Credit: darkmatter on flickr
This is the first post of a series on Scrum, focusing on real-world implementation in an average small software company.
As part as our switch to Scrum, I have read a number of articles and watched a dozen hours of conferences. From this I’ve created this compilation, I could call "Scrum Essentials", that I’ve used to introduce Scrum to people before doing a short and condensed hands-on training.
So I’ve decided to share it.
Introducing Agile and Scrum
I would propose to start with those 2 conferences by Scrum’s inventors:
And this slide deck, explaining the differences between agile and waterfall approaches, why it works and how to implement it: Introduction to Scrum by Simon Baker.
About the Backlog
The product backlog is a high-level document for the entire project. It contains broad descriptions of all required features, wish-list items, etc. It is the "What" that will be built. It contains rough estimates, usually in "story points" or days.
At the start of each sprint, the Team choose with the PO which items will go into the Sprint Backlog, refining their estimate and breaking stories into smaller items/tasks.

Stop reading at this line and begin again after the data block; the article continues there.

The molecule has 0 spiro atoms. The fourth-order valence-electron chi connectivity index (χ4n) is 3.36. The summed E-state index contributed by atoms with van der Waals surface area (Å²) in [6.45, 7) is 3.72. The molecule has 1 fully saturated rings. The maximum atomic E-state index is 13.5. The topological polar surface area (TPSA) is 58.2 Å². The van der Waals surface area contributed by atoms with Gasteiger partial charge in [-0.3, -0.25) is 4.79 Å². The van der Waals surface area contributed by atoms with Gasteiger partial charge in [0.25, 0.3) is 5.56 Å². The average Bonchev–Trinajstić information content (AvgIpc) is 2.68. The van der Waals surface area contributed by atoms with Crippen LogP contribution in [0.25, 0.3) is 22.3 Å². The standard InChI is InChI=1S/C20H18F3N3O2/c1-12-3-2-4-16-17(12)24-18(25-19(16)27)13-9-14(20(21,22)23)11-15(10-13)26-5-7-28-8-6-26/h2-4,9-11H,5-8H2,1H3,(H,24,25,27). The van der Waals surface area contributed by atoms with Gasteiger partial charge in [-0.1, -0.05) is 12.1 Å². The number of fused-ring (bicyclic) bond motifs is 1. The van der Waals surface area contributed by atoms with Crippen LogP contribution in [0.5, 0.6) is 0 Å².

And for teams, like ours, that need to work on several projects, here are some interested thoughts and processes (that we actually use, by the way):
About User Stories
User stories are describing the system’s behaviors from users’ point of view.
This is typically what the PO will write to allow the Team to code the software. It is critical to master this aspect to get a good Scrum.
Which is nicely completed by Writing contracts for agile development when fixed-priced projects and requirements have to be assessed initially. We use this to estimate & scope projects alongside Agile Specs, see: Agile Specifications: is it an hoax? and Nokia Test: Agile Specifications.
You might also want to read the posts of Mike Cohn on User Stories to get practical answers.
About Planning & Estimating
User story estimation and planning is key to any agile team. And it might be very confusing for traditional Project Managers becoming Scrum’s Product Owners (PO).
Mastering the art of agile planning is really core to a successful Scrum implementation (and can be done in steps).
You can watch the conference "Agile Estimation" by Mike Cohn @ Agile 2008: part 1 – part 2.
About migrating to agile for a company
And last but not least, maybe more targeted at executive, wondering how to migrate their processes to Agile / Scrum: ADAPTing to Agile: A Guide to Transitioning
And some interesting blogs to read
That’s all for the essentials. I would love to get feedback if you think I should add something or if you know some hidden treasures. Or if you try them
I’ll post more about our switch to Scrum and our implementation details in the following weeks.
Hope it helps,